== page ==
The Soundcore Liberty 4 that I reviewed leaned more toward the high-end headphones segment than what the manufacturer offers normally. For $150 a pop, we have active noise cancellation (ANC), LDAC audio codec, wireless charging support, and a very complete companion app.
- Discreet form factor and neat design
- IPX4 rating
- LDAC codec, Bluetooth 5.3, dual pairing
- Efficient adaptive ANC
- Good battery life and wireless charging support
- Health and sports functions (BPM, workouts, etc.)
- Slow charging with the case
- Not optimal for sports use
the Soundcore Liberty 4 in a nutshell
The Soundcore Liberty 4 are available Globally since last year with a recommended retail price of $149.99. They are still available at this price on the official store or on Amazon.
Soundcore is known for selling wireless headphones and earbuds with a very good quality-to-price ratio. The manufacturer has experience in churning out great active noise cancellation (ANC) performance. We also often find features such as LDAC codec support or spatial audio that are normally reserved for far more expensive true wireless headphones like the Sony WF-1000XM4 reviewed by Benjamin Lucks or Sennheiser Momentum True Wireless 3 also reviewed by Ben in their offerings.
This year, Soundcore has decided to level up a bit. The Liberty 4 are still $100 cheaper than their high-end competitors when they were released and the headphones also offer health and sports tracking functions that are worthy of an actual fitness tracker.
The Soundcore Liberty 4 is a pair of classic in-ear earbuds with stems. They are rather light and discreet in nature, but I found their support to be rather underwhelming.
- IPX4 rating.
- Wear detection.
- Lightweight (6 g per earbud).
- Compact and elegant case.
- In-ear design that is not too intrusive in the ear canal.
- It is not suitable for vigorous sporting activities.
The Soundcore are in-ear earbuds, where its tips are inserted into your ear canal. I know this may bother a lot of people but I found them quite comfortable, even when wearing them for long sessions.
Each earbud weighs 6g according to my kitchen scale and the case sans earbuds weighs 50g. They're pretty unobtrusive visually once worn but despite offering three silicone tip sizes, I found the fit in the ear to be disappointing.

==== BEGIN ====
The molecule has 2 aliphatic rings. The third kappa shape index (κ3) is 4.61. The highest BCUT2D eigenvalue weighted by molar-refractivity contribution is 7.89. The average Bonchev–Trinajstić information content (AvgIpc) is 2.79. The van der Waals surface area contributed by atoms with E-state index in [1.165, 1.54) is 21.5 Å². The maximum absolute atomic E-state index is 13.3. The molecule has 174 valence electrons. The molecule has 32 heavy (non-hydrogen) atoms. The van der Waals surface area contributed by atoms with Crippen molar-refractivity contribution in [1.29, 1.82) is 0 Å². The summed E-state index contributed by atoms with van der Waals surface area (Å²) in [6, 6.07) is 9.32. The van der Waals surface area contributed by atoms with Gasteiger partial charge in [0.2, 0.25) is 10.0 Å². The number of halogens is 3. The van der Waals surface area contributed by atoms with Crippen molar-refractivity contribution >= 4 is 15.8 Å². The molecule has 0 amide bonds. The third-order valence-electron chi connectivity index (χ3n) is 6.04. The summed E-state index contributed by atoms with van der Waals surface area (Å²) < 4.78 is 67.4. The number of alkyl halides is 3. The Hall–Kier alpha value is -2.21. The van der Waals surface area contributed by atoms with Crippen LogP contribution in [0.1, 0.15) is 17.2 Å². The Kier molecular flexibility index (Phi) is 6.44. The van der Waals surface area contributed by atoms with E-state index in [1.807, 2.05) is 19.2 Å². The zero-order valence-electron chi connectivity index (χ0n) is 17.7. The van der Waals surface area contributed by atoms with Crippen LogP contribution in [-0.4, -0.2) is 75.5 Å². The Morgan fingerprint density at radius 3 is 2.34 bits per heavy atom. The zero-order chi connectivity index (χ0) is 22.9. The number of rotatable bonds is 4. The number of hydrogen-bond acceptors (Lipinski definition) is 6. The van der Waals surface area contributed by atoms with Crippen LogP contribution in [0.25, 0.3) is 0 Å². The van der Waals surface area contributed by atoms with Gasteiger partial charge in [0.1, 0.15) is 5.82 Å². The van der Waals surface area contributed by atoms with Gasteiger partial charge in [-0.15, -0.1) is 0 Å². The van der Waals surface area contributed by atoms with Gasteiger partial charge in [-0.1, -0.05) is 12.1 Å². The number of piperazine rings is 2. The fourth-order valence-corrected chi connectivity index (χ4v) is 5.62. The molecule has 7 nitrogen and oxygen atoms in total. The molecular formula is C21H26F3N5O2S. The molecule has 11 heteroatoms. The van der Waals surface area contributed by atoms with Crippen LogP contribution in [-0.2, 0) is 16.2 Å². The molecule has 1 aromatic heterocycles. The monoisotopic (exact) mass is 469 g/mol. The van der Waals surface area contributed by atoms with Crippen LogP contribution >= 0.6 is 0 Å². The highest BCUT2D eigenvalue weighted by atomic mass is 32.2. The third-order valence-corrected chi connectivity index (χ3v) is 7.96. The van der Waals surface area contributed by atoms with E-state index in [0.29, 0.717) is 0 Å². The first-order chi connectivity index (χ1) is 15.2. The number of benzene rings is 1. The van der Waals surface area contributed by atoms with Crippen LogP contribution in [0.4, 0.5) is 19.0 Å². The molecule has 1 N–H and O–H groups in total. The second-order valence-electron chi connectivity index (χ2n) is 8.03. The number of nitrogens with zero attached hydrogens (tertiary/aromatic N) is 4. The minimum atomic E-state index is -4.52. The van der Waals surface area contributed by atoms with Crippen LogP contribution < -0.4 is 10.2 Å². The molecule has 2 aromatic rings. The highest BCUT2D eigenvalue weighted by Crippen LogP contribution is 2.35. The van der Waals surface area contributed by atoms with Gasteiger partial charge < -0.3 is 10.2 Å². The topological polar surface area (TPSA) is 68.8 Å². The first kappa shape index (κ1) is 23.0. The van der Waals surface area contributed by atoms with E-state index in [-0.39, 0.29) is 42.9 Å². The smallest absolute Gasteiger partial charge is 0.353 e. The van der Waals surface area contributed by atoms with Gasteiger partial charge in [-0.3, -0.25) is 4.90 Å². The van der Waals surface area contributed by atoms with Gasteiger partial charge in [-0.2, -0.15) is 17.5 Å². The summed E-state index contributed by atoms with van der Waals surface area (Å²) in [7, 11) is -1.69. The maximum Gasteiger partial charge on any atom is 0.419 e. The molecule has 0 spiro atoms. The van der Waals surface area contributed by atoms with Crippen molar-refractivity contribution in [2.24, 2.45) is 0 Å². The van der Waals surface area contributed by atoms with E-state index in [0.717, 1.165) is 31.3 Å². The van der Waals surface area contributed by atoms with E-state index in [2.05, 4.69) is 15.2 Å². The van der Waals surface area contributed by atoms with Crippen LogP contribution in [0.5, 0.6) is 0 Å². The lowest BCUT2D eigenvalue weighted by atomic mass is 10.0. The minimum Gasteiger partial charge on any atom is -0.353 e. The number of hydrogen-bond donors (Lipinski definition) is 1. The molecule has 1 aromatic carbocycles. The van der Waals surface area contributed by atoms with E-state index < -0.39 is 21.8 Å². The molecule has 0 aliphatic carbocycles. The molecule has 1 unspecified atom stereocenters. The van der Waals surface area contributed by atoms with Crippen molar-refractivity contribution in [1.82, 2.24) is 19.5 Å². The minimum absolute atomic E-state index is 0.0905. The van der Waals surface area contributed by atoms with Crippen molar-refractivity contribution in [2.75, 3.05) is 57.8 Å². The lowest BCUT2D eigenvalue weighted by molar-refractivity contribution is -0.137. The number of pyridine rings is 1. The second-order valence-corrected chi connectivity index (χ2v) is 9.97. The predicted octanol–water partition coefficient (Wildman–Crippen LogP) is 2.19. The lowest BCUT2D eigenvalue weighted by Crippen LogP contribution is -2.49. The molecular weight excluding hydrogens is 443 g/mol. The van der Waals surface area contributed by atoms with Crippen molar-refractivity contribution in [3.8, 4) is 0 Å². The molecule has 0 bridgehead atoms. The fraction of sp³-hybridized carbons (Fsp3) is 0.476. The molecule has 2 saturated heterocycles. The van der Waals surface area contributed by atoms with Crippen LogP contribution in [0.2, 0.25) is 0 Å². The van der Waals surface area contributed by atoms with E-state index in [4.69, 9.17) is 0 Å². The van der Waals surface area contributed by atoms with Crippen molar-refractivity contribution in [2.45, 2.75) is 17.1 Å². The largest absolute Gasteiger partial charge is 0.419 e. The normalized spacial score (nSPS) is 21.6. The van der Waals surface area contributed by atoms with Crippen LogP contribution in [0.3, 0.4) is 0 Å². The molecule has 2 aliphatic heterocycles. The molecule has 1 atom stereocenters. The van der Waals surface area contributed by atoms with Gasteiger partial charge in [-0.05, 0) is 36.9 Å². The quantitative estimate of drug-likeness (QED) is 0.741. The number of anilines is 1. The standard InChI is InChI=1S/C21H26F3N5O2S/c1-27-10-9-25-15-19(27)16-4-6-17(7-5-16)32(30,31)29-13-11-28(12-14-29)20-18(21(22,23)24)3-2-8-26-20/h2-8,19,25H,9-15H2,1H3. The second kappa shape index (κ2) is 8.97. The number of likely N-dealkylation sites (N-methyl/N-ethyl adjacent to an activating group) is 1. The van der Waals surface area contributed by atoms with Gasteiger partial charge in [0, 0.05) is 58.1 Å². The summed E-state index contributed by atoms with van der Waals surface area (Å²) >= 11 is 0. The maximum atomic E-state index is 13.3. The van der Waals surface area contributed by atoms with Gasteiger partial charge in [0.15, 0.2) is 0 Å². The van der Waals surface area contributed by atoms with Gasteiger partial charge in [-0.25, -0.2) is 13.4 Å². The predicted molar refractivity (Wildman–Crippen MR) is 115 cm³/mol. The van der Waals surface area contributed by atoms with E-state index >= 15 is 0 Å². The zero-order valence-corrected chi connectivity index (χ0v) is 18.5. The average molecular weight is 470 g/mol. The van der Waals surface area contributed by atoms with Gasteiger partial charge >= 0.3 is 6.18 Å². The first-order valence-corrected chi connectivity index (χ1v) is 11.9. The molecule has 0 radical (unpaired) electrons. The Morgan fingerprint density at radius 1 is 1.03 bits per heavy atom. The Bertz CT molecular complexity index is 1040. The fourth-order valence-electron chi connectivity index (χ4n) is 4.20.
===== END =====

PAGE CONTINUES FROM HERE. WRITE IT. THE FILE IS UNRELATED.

I wouldn't recommend them for outdoor sports or for running. They also had the annoying tendency to pop out whenever I chewed or yawned. The tactile controls are performed by applying pressure on the stems. They are known as "capacitive" keys.
The Soundcore Liberty are IPX4 certified for water resistance. This means you can sweat it out without risking any damage. They come in two colors: black and white. The charging case has a sliding lid and magnetic slots to hold each earbud. It's a very compact little pebble that fits easily in your pocket. The matte coating is very nice to the touch and the lid's hinge is very smooth.
The case has a glowing light to indicate whenever the battery runs low. The headphones also project a white light when you place them in the case or open it. That's pretty handy whenever you reach for them or want to put them away at night when it's dark.
Audio quality and ANC
The Soundcore Liberty 4 features dual 9.2mm and 6mm diaphragms in each earbud. They support LDAC, AAC, and SBC audio codecs. Active Noise Cancellation (ANC) is part of the deal, and Soundcore allows you to adjust it in real time based on ambient noise.
- Very effective and adaptive ANC.
- Excellent passive isolation.
- Rather wide frequency range.
- Audio signature focuses too much on highs and mids by default.
A sound that is a little too clear by default
The frequency range covered by the Soundcore Liberty 4 is rather wide. It goes from 20 Hz to 40 KHz (i.e. 40,000 Hz). The Soundcore Liberty 4 supports the LDAC codec to listen to your music under the best conditions (it's of no use if you're streaming MP3s over Spotify).
Soundcore opted for a two-diaphragm system in each earbud. One measures 9.2mm in diameter and the other is 6mm, where they are both aligned along the same axis. There is also a small duct over the drivers known as the "treble tube" which is used to diffuse the high frequencies as directly as possible in your ears to limit the losses and the artifacts related to the ambient noises.
Sound is typically very clear on the Soundcore Liberty 4. 'Clear' here translates to primarily the highs and upper mids being emphasized. The bass is not to be outdone but is a little behind by default. This audio signature places a lot of emphasis on the voices and instruments, in short, the essence of the musical message.
However, I found it to be a little too exacerbated by default. There is some sibilance in the sounds in S, T, and Sh which can grate at your eardrums at high volume. Thankfully, we can adjust all those via the equalizer which is very complete.
Active Noise Cancellation is still as effective as ever